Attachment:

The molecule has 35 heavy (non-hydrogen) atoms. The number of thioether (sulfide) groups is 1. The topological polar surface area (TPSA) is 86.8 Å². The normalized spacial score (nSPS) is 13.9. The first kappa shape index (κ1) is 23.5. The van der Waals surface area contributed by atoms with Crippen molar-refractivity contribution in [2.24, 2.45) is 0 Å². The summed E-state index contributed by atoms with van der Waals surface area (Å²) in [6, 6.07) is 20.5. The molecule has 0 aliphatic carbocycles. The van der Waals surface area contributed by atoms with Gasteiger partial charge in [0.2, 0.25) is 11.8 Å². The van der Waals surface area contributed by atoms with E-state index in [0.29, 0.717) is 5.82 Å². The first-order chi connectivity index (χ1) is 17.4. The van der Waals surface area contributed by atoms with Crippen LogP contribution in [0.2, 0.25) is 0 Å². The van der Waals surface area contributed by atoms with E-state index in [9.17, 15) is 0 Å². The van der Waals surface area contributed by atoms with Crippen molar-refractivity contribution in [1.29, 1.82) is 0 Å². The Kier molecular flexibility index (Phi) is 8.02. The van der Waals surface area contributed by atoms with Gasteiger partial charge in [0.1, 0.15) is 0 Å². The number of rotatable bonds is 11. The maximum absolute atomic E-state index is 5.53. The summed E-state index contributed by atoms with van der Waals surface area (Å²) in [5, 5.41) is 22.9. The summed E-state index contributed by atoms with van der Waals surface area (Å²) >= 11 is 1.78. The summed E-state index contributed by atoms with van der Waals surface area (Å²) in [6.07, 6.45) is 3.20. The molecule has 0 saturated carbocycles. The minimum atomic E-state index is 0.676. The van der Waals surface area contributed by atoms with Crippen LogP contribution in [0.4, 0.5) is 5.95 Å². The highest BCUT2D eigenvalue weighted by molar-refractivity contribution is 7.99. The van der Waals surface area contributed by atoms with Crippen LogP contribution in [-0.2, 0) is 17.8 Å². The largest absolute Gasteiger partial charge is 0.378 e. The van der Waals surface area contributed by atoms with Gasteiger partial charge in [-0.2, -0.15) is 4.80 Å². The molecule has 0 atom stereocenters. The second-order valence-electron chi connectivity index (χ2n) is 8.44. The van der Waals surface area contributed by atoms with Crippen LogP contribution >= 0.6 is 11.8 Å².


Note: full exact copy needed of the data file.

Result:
The molecule has 35 heavy (non-hydrogen) atoms. The number of thioether (sulfide) groups is 1. The topological polar surface area (TPSA) is 86.8 Å². The normalized spacial score (nSPS) is 13.9. The first kappa shape index (κ1) is 23.5. The van der Waals surface area contributed by atoms with Crippen molar-refractivity contribution in [2.24, 2.45) is 0 Å². The summed E-state index contributed by atoms with van der Waals surface area (Å²) in [6, 6.07) is 20.5. The molecule has 0 aliphatic carbocycles. The van der Waals surface area contributed by atoms with Gasteiger partial charge in [0.2, 0.25) is 11.8 Å². The van der Waals surface area contributed by atoms with E-state index in [0.29, 0.717) is 5.82 Å². The first-order chi connectivity index (χ1) is 17.4. The van der Waals surface area contributed by atoms with Crippen LogP contribution in [0.2, 0.25) is 0 Å². The van der Waals surface area contributed by atoms with E-state index in [9.17, 15) is 0 Å². The van der Waals surface area contributed by atoms with Crippen molar-refractivity contribution in [1.29, 1.82) is 0 Å². The Kier molecular flexibility index (Phi) is 8.02. The van der Waals surface area contributed by atoms with Gasteiger partial charge in [0.1, 0.15) is 0 Å². The number of rotatable bonds is 11. The maximum absolute atomic E-state index is 5.53. The summed E-state index contributed by atoms with van der Waals surface area (Å²) in [5, 5.41) is 22.9. The summed E-state index contributed by atoms with van der Waals surface area (Å²) >= 11 is 1.78. The summed E-state index contributed by atoms with van der Waals surface area (Å²) in [6.07, 6.45) is 3.20. The molecule has 0 saturated carbocycles. The minimum atomic E-state index is 0.676. The van der Waals surface area contributed by atoms with Crippen LogP contribution in [0.4, 0.5) is 5.95 Å². The highest BCUT2D eigenvalue weighted by molar-refractivity contribution is 7.99. The van der Waals surface area contributed by atoms with Crippen LogP contribution in [-0.2, 0) is 17.8 Å². The largest absolute Gasteiger partial charge is 0.378 e. The van der Waals surface area contributed by atoms with Gasteiger partial charge in [-0.2, -0.15) is 4.80 Å². The molecule has 0 atom stereocenters. The second-order valence-electron chi connectivity index (χ2n) is 8.44. The van der Waals surface area contributed by atoms with Crippen LogP contribution >= 0.6 is 11.8 Å².